This day we keep, with one great cry of joy, a feast in memory of all God’s holy children;

His children, whose presence is a gladness to heaven;

His children, whose prayers are a blessing to earth;

His children, whose victories are the crown of the Holy Church;

His chosen, whose testifying is the more glorious in honour, as the agony in which it was given was the sterner in intensity.

For, as the dreader grew the battle, so the grander grew the fighters.

And the triumph of martyrdom waxed the more incisive by the multiplicity of suffering.

And the heavier the torment, the heavier the prize.

And it is our Mother, the Catholic Church, spread far and wide throughout all this planet, has learned, in Christ Jesus her Head, not to fear shame, nor cross, nor death.

But she has waxed stronger and stronger, and – not by fighting, but by enduring – has breathed into all that noble band who have come up to the bitter starting-post that hope of conquest and glory which has warmed them manfully to accept the race.

In truth you are blessed, O my Mother the Church!

The blaze of God’s mercy beats full upon you.

Your adornment is the glorious blood of victorious Martyrs, and your raiment the virgin whiteness of untarnished orthodoxy. Your garlands lack neither roses nor lilies.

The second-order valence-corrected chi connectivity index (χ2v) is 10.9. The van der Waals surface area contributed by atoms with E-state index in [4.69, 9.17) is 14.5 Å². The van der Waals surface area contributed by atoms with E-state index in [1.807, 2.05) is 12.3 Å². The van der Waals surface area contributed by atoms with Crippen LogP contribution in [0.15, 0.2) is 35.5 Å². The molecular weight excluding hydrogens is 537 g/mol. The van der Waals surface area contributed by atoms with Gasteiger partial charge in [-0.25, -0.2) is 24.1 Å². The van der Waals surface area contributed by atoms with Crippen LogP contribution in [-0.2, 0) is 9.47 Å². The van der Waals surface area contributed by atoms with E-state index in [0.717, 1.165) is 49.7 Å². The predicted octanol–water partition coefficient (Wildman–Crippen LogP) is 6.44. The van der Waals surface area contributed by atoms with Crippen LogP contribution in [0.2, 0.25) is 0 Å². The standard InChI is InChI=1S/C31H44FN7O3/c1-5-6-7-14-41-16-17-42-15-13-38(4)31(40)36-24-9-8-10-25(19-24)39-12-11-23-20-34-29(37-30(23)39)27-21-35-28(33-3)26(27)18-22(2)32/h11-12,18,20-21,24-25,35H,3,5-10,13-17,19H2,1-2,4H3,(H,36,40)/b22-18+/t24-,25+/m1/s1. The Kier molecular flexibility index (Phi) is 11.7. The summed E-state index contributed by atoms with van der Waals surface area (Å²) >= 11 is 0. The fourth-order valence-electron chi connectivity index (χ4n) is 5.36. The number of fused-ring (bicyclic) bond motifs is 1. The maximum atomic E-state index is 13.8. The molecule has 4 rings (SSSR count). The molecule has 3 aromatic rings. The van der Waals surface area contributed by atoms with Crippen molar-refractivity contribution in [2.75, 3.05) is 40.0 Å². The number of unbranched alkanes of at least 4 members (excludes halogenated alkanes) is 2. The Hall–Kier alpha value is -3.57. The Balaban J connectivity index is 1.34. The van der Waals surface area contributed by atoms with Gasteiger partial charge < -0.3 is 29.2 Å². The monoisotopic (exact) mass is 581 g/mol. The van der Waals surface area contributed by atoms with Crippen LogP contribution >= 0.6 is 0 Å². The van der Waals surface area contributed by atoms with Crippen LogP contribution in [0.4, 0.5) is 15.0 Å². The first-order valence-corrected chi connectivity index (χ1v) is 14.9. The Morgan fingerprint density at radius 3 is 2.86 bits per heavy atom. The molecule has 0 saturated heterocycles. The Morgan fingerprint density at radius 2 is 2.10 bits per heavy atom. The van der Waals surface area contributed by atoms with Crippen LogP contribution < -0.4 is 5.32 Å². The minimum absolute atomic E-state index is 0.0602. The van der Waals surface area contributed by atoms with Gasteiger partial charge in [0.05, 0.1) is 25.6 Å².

And now, dearly beloved brethren, let each one of us strive to gain the goodly crown of one sort or the other, either the glistening whiteness of purity, or the red dye of suffering.

In the army in heaven peace and war have both chaplets of their own, with which to crown Christ’s soldiers.

Moreover, the unutterable and boundless goodness of God has so arranged things that the time of working and wrestling should be made neither long nor everlasting.

Rather, it lasts for but for a moment, so that in this short and scanty life there is wrestling and working, but the crown and the prize is in a life which is eternal.

So the work is soon over, but the wage is paid for ever.

And when the night of this world is over, the Saints will behold the clearness of the essential light, and to receive a blessedness outweighing the pangs of any torment.

To this Apostle Paul testifies when he says The sufferings of this present time are not worthy to be compared with the glory which shall be revealed in us (Rom. 8:18).

The Venerable Bede (672/4-735): Sermon 18 “on the Saints”, from Mattins of the Feast of All Saints in the Old Breviary.

 

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